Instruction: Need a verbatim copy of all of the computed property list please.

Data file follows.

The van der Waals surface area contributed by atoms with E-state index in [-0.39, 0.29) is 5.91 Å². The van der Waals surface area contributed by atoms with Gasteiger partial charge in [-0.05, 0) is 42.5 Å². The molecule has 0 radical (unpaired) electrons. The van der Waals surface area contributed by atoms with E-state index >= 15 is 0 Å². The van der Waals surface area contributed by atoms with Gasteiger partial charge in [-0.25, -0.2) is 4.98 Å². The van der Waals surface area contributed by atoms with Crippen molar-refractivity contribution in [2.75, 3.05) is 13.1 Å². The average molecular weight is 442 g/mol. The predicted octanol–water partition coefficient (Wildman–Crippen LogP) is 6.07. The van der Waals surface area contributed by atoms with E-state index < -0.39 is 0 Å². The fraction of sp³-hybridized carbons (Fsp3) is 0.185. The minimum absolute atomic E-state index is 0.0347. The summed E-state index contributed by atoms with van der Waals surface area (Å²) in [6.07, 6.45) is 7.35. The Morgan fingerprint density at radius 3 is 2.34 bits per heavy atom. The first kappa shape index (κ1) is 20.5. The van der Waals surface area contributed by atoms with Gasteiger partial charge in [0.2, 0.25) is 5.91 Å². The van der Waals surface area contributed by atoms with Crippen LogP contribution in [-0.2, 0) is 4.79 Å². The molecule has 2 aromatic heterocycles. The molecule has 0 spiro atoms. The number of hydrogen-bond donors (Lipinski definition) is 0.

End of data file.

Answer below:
The van der Waals surface area contributed by atoms with E-state index in [-0.39, 0.29) is 5.91 Å². The van der Waals surface area contributed by atoms with Gasteiger partial charge in [-0.05, 0) is 42.5 Å². The molecule has 0 radical (unpaired) electrons. The van der Waals surface area contributed by atoms with E-state index >= 15 is 0 Å². The van der Waals surface area contributed by atoms with Gasteiger partial charge in [-0.25, -0.2) is 4.98 Å². The van der Waals surface area contributed by atoms with Crippen molar-refractivity contribution in [2.75, 3.05) is 13.1 Å². The average molecular weight is 442 g/mol. The predicted octanol–water partition coefficient (Wildman–Crippen LogP) is 6.07. The van der Waals surface area contributed by atoms with E-state index < -0.39 is 0 Å². The fraction of sp³-hybridized carbons (Fsp3) is 0.185. The minimum absolute atomic E-state index is 0.0347. The summed E-state index contributed by atoms with van der Waals surface area (Å²) in [6.07, 6.45) is 7.35. The Morgan fingerprint density at radius 3 is 2.34 bits per heavy atom. The first kappa shape index (κ1) is 20.5. The van der Waals surface area contributed by atoms with Gasteiger partial charge in [0.2, 0.25) is 5.91 Å². The van der Waals surface area contributed by atoms with Crippen LogP contribution in [-0.2, 0) is 4.79 Å². The molecule has 2 aromatic heterocycles. The molecule has 0 spiro atoms. The number of hydrogen-bond donors (Lipinski definition) is 0.